In the capital city, dozens of street and market vendors learned basic marketing methods and some common English phrases to help them deal with tourists. Are you good with a hammer or concrete? Habit for Humanity is not just a United States entity. Search for their Guatemala website and sign on up!
Some people just have a message they really want to share. By contacting larger churches for scheduling help, a married couple has told their testimony to hundreds of small churches in eleven countries. Women empowerment, domestic abuse, child welfare and education are topics you may find a willing sponsor for here in Guatemala. (USAID, Unicef, and Global Relief are among the large organizations pushing these agendas.)
Finding a need and striving to fill it has kicked off many a mission trip. Collecting shoes, sewing machines, school supplies, and hygiene items will get you invited to many churches or missions. Collecting funds to purchase water filters or smoke-free cooking stoves are another wonderful project. If you don’t have a mission in mind, you can google “water” and “stove” along with Guatemala to find organizations to work with.
Of course, spreading His Word literally is also a skill. If you wanted to spend a week or a month walking the streets or doing little projects with the goal of evangelizing, there are a plethora of churches and mission groups who would love to host you.
But the best part of this is that even if you only have the desire to serve, there are groups who only require a smile to join their projects. Playing with children, counting tablets for medical clinics, serving food, praying, blowing up balloons, carrying boxes, handing out clothes or shoes, painting a wall…these are all things we asked people to help us with last year.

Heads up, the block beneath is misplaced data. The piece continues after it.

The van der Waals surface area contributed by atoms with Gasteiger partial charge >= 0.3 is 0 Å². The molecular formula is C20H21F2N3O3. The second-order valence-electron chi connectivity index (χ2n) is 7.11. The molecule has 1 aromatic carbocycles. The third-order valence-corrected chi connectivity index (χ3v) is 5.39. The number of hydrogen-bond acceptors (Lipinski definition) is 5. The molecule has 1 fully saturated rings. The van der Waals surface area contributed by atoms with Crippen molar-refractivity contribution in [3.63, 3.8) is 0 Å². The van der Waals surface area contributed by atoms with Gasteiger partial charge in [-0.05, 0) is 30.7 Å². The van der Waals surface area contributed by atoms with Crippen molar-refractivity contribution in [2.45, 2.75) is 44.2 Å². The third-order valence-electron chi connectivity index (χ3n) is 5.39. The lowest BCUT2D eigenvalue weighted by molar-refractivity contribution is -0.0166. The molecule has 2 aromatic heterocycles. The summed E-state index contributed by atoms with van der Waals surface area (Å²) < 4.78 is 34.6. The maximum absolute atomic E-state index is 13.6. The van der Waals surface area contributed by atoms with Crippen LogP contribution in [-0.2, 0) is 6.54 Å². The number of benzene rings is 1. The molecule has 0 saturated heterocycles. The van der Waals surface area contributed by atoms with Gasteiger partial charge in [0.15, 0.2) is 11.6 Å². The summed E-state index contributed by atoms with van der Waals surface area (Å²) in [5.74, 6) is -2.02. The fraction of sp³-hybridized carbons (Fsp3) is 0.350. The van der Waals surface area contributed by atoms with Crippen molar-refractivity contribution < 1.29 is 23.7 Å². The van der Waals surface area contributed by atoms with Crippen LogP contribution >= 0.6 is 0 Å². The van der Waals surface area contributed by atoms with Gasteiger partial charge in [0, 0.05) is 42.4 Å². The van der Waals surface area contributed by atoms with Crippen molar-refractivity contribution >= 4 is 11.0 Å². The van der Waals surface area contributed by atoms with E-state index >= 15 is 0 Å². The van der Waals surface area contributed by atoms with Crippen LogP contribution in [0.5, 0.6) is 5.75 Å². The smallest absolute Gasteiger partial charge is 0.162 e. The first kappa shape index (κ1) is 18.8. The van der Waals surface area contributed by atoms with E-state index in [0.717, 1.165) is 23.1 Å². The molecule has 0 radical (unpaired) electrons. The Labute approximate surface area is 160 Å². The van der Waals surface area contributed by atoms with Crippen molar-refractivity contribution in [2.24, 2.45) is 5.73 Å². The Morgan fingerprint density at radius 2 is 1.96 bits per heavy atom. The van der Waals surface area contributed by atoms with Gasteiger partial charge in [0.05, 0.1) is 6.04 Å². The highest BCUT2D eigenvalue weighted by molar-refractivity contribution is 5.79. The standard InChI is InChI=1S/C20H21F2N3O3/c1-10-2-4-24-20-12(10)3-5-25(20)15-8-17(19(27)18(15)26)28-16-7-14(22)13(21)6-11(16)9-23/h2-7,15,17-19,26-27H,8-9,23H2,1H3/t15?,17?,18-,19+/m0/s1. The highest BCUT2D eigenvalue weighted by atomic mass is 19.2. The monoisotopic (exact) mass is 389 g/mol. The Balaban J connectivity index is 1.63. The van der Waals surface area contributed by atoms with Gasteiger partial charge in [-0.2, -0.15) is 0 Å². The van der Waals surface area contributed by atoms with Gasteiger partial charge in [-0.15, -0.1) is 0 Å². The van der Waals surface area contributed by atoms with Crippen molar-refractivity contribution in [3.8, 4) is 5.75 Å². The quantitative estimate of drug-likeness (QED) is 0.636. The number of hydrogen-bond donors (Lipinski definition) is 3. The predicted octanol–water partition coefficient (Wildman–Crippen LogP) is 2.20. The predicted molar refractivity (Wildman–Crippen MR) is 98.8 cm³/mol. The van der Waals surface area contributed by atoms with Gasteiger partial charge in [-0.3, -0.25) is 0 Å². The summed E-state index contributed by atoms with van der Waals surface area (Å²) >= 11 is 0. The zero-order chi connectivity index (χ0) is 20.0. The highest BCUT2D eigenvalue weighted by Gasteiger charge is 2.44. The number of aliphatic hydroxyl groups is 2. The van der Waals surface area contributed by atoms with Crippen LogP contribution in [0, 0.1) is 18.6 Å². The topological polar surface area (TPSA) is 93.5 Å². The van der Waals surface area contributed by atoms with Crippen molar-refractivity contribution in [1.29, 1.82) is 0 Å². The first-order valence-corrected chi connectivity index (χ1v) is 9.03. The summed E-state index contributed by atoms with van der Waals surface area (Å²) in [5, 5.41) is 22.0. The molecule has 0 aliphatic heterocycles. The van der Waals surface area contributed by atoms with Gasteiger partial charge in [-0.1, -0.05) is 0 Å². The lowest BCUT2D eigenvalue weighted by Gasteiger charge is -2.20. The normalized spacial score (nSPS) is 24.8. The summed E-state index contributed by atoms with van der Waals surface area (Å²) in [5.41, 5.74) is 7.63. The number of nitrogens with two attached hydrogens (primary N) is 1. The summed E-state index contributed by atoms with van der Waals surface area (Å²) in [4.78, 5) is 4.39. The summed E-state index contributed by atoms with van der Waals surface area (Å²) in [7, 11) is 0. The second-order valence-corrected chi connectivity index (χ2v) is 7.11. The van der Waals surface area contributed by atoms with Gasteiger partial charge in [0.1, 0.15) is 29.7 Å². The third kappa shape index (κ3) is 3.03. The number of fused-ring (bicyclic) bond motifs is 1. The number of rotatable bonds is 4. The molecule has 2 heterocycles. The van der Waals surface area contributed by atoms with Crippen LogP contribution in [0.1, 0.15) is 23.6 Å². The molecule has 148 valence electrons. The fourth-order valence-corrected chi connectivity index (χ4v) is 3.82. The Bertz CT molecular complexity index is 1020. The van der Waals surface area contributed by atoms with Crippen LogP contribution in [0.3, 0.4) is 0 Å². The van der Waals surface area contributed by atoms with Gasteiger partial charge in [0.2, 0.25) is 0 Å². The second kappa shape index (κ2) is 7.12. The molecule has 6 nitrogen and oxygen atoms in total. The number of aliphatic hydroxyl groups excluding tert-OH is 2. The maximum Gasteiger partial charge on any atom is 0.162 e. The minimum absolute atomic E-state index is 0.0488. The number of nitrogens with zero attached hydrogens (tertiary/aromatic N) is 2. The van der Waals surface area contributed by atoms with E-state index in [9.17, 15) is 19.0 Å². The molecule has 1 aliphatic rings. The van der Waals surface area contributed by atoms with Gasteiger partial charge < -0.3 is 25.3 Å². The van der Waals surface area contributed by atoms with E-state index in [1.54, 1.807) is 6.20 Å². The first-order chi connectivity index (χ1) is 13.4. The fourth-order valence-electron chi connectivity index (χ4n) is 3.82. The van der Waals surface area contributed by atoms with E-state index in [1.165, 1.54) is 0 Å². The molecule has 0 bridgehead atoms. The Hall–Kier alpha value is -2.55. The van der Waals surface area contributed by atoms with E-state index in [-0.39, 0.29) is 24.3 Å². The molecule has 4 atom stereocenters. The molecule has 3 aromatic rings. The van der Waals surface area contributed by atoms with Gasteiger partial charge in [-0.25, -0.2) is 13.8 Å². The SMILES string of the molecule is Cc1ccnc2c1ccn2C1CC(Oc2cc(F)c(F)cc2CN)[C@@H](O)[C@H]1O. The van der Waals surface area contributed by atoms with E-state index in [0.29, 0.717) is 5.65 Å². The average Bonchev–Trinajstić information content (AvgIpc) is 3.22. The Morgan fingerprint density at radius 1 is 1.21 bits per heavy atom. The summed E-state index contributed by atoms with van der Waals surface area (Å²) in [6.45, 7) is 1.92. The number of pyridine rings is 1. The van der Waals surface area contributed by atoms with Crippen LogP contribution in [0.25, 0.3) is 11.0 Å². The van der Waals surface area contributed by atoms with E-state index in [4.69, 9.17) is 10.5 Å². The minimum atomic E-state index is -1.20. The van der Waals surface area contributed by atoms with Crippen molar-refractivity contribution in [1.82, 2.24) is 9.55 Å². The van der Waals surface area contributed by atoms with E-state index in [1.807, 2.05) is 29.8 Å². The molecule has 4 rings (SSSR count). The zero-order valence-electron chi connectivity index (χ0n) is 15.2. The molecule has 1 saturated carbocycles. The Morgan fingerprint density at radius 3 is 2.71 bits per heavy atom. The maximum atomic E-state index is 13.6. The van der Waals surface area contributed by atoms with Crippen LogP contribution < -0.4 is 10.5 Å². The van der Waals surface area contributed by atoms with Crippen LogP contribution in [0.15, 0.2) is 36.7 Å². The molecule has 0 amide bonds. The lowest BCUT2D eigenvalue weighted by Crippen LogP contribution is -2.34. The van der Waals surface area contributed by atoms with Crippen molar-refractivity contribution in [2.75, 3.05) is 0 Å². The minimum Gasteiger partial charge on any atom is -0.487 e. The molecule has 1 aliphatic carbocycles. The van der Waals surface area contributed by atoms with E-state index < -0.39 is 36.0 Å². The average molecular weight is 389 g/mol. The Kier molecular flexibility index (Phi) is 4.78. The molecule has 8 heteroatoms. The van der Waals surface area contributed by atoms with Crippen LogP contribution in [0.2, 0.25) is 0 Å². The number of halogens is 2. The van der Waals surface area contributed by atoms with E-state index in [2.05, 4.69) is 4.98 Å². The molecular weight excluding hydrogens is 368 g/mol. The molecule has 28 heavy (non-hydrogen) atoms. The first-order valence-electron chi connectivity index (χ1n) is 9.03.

The point is, there is bound to be something you know how to do that can be used to benefit others who are less fortunate or in need of help.
Think about what you do for a living, your hobbies, anything you enjoy. Can you teach someone to draw or paint? Can you fix things? Can you organize a store room for a food pantry or clinic? Can you entertain people? Can you develop efficient alternative fuel sources for millions of indigenous people?
Okay! Most of us can’t do that last one; but most of us can do something.
As Paul said to the Corinthians: “Now there are varieties of gifts, but the same Spirit; and there are varieties of services, but the same Lord; and there are varieties of activities, but it is the same God who activates all of them in everyone. To each is given the manifestation of the Spirit for the common good.” (NRSV, 1 Corinthians 12:4-7)
As summer mission teams start to gear up, why don’t you think about sharing what you have to offer? It doesn’t matter if it is a big project or small. It doesn’t matter if you go overseas, drive into the city, or walk right down the block. Pray on how you can contribute to the common good this year! Then share your gift as best you can. You’ll be glad you did.